October 12, 2011
Case of the Week
This case has been brought to our attention by friend of the blog, Nahel N. Asfour (he's at the University of Vienna).
FACTS: Sky Sports owns the rights to televise soccer matches throughout England. If you're a pub owner and you want to show the matches, you've got to pay Sky a monthly subscription of around $1500. Portsmouth pub owner Karen Murphy found the charges extravagant, and paid to have a satellite installed that could pick up live feeds of the games from a Greek broadcaster. Murphy was fined a number of times for violating UK copyright laws, and she eventually took her case to court.
HOLDING: The decision held that such restrictions on the import, sale, and use of other EU member broadcasts was contrary to EU law.
SIGNIFICANCE: According to Prof. Asfour, the most interesting part of the court's argument was that they denied intellectual property rights in football matches (Para. III/A/3/a/iii). He writes, "While labor is widely regarded as justifying property rights in fruits of one's work and effort, the ECJ held that the English Football League cannot hold copyrights in the live football matches since such games cannot be classified as works. The ECJ explained that 'To be so classified, the subject-matter concerned would have to be original in the sense that it is its author’s own intellectual creation...However, sporting events cannot be regarded as intellectual creations", and football matches - the ECJ continued- which are subject to rules of the game, leave "no room for creative freedom.' This decision raises some difficulties: Is there a profound difference between a theatrical performance and a football match? are their real boundaries today between labor, performance and play? does a football game lack sufficient creativity? are 'rules' the antithesis of 'creativity'? can football players own rights in their performance? and if so, can they transfer those rights back to English Football League? This decision generates a lot of challenges, yet to be resolved, for IP holders within the sports arena and the sports broadcasting industry."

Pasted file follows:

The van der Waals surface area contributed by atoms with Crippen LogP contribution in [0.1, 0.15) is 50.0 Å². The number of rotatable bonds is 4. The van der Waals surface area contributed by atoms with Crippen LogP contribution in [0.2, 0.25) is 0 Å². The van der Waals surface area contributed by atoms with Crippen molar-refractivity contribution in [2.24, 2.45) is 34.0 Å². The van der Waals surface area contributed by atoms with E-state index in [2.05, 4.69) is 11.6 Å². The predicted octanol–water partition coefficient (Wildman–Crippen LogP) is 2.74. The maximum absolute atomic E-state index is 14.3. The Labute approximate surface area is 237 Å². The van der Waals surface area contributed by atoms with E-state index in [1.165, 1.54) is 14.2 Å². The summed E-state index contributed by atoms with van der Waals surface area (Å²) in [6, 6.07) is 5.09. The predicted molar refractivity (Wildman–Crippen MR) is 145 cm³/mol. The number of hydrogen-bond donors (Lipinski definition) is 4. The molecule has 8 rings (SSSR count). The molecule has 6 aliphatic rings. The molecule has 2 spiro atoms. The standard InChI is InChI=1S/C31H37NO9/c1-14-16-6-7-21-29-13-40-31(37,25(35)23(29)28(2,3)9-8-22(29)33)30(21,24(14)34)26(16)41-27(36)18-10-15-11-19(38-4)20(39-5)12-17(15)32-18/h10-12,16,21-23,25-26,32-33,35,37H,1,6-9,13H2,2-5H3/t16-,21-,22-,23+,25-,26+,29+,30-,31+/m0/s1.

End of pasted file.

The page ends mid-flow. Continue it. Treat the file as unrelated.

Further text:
October 12, 2011 | Permalink
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Years ago as a law student I wrote a comment about a similar case in the U.S. -- Baltimore Orioles, Inc. v. Major League Baseball Players Association, in which the 7th Cir. ruled that the baseball players' right to publicity in game performances was preempted by federal copyright because by filming the game, it became "fixed in a tangible medium." The cite is 36 UCLA L. Rev. 861, if anyone is interested.
Posted by: Shelley Saxer | Oct 13, 2011 10:23:29 AM